Life is Sweet
Celebrity chef David Rocco talks food and family Plus: Great ideas for summer dates
Street racing, Deck designs and more...
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BUSINESS: Cafe offers authentic treats Dolcini by Joseph: a Kleinburg community staple
THINGS TO DO: 5 hot summer dates Music, food and fun for you and your sweetie
On a more serious note, this edition also tackles two ongoing issues in the city and around. Reporter Angelo Elia explores the ongoing problem of street racing on our residential roads. Last year, a driver was clocked going 163 km/hr in a 60 km zone. Elia chats with a police officer who’s working to curb the problem and an admitted racer who says the problem isn’t that bad (“Street racing: the need for speed”). Sadly, this summer has seen an increase in tragic drowning deaths in and around the GTA. Find some tips to keep your family safe around water in “Dive into safety”. While October may seem awhile off, we all know time flies. So, stay tuned for our September issue: Eye on the Election. Vaughan voters will head to the polls — will you vote? — on Oct. 25 to elect their municipal representatives and our next edition will explore the issues that are top priority for voters and candidates. Keep an eye on www.Vaughan Today.ca for election news. Alexis Dobranowski Managing Editor
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NEWS: Curbing the need for speed Project aims to shutdown racing on our roads
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So it would seem I was hungry when assigning feature articles for this edition of Vaughan Today. First off, we’ve got our cover story — reporter Lorianna De Giorgio had the pleasure of chatting with celebrity chef and hometown Vaughanian David Rocco. He talks food, family and his growing fame in “Life is sweet”. Kleinburg cafe Dolcini by Joseph attracted some attention when they set up televisions on their patio so passersby could enjoy a coffee, pastry and some World Cup action last month. Reporter Jessica Vitullo catches up with the cafe’s namesake owner and baker in “An authentic treat”. And if that’s not enough to make your tummy grumble, food reviewer Liz Campbell visited Grazie and shares a mouth-watering recount of her delectable meal in “It’s no secret”. For some summer entertainment ideas, check out “5 hot summer dates” — from outdoor music concerts to comedy to picnics in the park, our city has a lot to keep you and your date happy.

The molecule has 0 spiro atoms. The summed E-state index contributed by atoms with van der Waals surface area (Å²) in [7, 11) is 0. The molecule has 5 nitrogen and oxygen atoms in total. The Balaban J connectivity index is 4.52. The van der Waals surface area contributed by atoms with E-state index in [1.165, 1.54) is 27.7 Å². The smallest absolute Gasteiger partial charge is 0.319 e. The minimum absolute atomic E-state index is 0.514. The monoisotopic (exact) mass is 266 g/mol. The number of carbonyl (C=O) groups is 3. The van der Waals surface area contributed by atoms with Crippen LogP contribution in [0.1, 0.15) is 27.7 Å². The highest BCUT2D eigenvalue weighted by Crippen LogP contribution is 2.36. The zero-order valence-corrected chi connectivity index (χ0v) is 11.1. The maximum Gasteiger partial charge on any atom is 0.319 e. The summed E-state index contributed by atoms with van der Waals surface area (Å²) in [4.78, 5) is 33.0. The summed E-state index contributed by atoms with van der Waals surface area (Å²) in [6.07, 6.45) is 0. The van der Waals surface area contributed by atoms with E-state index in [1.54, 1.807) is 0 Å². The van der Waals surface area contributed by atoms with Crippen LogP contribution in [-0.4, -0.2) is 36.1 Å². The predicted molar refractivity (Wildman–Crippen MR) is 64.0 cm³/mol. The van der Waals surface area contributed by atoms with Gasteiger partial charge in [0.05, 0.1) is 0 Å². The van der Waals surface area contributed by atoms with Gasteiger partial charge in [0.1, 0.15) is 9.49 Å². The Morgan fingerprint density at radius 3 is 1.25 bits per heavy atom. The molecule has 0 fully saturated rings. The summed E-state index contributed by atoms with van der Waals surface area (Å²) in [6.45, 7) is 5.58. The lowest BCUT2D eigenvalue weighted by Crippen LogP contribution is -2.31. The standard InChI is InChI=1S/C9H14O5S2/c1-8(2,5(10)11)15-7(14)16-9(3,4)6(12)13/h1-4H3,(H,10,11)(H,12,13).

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AUGUST 2010 VAUGHAN ToDAY 3
News&Opinion ROAD RACETRACK: Vaughan has a long history of street racing. The once-farmland city saw race enthusiasts visit for on-street races. Now a busy urban centre, Vaughan struggles to shake its race-friendly reputation.
Street racing: the need for speed By Angelo Elia
hey tune their souped-up vehicles, modify their engines, and personalize their rides to satisfy their creativity. Eager to demonstrate their driving skills, they meet with their peers in parking lots or on industrial parkways. Engines rev. Minds are set on winning and gaining respect. Flashing lights appear and the ongoing struggle between police officers and street racers wages on. All of this on our roads. * * * “Take it to the track; the streets are not the place.” That’s the advice Constable Jim Slykhuis of Project ERASE (Eliminate Racing Activity on Streets Everywhere) has for race enthusiasts. But one admitted racer in Vaughan has his own advice: “Don’t get caught.” Vaughan roads have long had a reputation for street racing: stories of high-speed chases and crowds watching races on the side of the highway stem from the city. The once-farmland area brought racers up from Toronto to take to the quieter streets. Just last year, York police pulled over and searched 3,000 tuned vehicles. In York Region, 249 motorists were charged with street racing — 60 drivers were charged in 60 km/hr zones, the highest clocking in at